What were they like, these prehistoric civilisations? Archaeologists refer to them as Palaeolithic (old stone age), Neolithic (new stone age) etc.--terms which to the average person imply brutish `cave-men' dressed in skins and barely able to speak. Serious archaeologists have not believed in this popular myth for well over half a century now, but the discoveries of the last twenty years in Europe and the Near East have shown that it is so far from the truth as to be ridiculous.

Let us take Hacilar, mentioned above in connexion with the predominance of the female image.This 'stone-age' community lived in two-storey houses, often thirty feet in length, arranged around a central courtyard, with ovens, kitchens, hearths upstairs and down, verandas overlooking the courtyard and numerous other `civilised' features. This example is entirely typical. We find similar conditions all over Neolithic Europe and the Near East and as far afield as Dravidian India. Furthermore, these societies were not separate developments, but as the great Indologist, Ananda Coomaraswamy points out, the fruits of "a common cultural inheritance throughout an area extending from Mesopotamia to Egypt and the Ganges to the Mediterranean" based upon the worship of the Great Mother".1l

It was a matriarchal civilisation in which the priesthood, and probably the heads of families and of State were all female. The concept of feminine supremacy is so alien to modern minds that many male scholars have described it in terms which imply abject subjection on the part of men. Speaking of Catal Huyuk, the oldest town at present known to archaeology, Mellaart, who was the excavator, speaks of "man's subservience to women".12 Charles Seltman says of the pre-Mycenaean Greeks "religion and custom were dominated by the female principle, and men were but the servers of women.".l3 Graves says that men, as the "weaker sex" "could be trusted to hunt, fish,gather certain foods, mind flocks and herds . . . so long as they did not transgress matriarchal law".14 J. J. Bachofen says that in prehistoric times "woman towers above man", and speaks of "the contrast between the dominant woman and the servile man"15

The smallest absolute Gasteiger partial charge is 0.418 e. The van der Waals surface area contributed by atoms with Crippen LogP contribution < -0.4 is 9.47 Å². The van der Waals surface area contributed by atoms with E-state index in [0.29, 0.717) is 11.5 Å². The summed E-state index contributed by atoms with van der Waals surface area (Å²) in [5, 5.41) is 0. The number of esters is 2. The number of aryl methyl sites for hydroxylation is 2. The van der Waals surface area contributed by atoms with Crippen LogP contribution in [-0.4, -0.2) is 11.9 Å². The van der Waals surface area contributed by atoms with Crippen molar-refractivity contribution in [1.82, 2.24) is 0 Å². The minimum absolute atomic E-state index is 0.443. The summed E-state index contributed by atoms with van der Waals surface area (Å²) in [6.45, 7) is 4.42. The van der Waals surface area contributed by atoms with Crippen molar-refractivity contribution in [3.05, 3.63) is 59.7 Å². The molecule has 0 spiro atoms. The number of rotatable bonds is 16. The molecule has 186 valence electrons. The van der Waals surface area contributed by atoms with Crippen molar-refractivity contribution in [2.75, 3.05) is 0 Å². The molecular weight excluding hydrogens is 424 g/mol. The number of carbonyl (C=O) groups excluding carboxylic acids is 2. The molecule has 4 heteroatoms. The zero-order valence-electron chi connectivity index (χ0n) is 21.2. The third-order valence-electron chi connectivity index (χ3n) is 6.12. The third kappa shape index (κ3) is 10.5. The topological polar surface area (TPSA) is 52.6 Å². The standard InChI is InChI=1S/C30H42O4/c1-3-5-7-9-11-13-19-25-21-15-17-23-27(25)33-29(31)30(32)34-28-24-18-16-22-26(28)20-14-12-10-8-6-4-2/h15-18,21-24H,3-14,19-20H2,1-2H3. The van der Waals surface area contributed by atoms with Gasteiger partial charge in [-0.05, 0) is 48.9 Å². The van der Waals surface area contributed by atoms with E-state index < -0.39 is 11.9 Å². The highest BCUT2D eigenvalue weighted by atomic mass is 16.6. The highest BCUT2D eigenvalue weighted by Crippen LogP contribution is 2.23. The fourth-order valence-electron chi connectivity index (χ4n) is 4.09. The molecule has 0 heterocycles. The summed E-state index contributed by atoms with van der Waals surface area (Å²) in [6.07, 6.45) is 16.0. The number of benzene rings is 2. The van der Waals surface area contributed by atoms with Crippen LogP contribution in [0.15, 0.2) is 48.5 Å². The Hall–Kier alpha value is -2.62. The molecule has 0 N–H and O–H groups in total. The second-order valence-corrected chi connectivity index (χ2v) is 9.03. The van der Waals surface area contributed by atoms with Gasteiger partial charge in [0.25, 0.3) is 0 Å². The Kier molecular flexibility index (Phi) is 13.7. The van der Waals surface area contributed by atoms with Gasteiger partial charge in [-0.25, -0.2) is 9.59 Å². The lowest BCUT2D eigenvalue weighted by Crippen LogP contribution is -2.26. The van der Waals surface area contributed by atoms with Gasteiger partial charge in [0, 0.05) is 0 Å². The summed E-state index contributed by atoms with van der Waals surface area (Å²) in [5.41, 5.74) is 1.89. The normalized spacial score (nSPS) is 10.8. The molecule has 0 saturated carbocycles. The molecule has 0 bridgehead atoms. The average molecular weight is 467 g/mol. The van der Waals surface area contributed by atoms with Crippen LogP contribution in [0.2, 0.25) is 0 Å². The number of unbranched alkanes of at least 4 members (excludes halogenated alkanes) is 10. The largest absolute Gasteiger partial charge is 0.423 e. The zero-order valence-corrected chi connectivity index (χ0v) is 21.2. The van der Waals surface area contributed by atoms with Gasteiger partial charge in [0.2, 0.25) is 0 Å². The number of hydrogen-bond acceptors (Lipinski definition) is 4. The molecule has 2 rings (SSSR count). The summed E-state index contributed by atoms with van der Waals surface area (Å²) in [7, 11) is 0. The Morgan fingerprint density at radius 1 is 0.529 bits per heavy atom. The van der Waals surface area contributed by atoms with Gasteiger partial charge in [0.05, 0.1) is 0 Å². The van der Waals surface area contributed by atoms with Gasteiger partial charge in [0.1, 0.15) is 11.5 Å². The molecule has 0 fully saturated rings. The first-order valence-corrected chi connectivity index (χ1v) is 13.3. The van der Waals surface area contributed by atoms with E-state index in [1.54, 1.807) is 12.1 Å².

This assumption of man's abject condition in the ancient world is but theresult of an ingrained patriarchal prejudice which baulks at the overturning of his 'natural' superiority. To an unprejudiced eye, what emerges is a picture of a peaceful civilisation of small towns, villages and a few small cities, based on a common religion and philosophy, and where, under clear female leadership, women and men were able to coöperate, and "all the resources of human nature, feminine and masculine, were utilised to the full as a creative force."16


NOTE: It is also likely, judging from the complete absence, rather than subordinacy, of the male image that, at least in many places, the centre of civilisation was a predominantly feminine affair in which men played little part, and in which relations between women, at least among the upper echelons of society, were considered more important than their relations with men. This would be parallel with the pattern in patriarchal societies such as ancient Athens, pre-20th century academic communities etc.

Footnotes

1 The Enuma Elish (earliest text) Tr. Muss-Arnolt.

2. Robert Graves, The Greek Myths. Penguin, 1955, Vol I, p.2

3. In Theodor Reik, Pagan Rites in Judaism, Farrar, 1964, p. 7

4. Peter N. Buck, Vikings of the Pacific University of Chicago Press,1959, p 73,

5. Reik, op. cit., p. 101.

6. e.g, Jeremlah. Ch. 44, vv. 16-19.

7. James Mellaart, Earliest Civilisationsof theNear East, McGraw Hill,1965, p.18.

8. Ibid p. 77.

9. Marija Gimbutas, The Gods and Goddesses of Old Europe,7000-3500 B.C. Thames & Hudson, 1974, pp. 236-237.

l0. Mellaart, The Neolithic of the Near East. Thames & Hudson, l975, pp 111-113.

l I . Coomaraswamy, A University Course in Indian Art, Raja Singam,1978, p. 34.

12. Mellaart, Catal Huyuk. McGrawHill, 1967, pl.84.

13. Seltman, The Twelve Olyrnpians, Apollo, 1962, p.27.

14. Graves, op.cit. I, p.15.

15. Bachofen, Myth Religion and Mother Right, Princeton University Press, 1967, p.112.

16. Marija Gimbutas, Op. Cit., p. 238.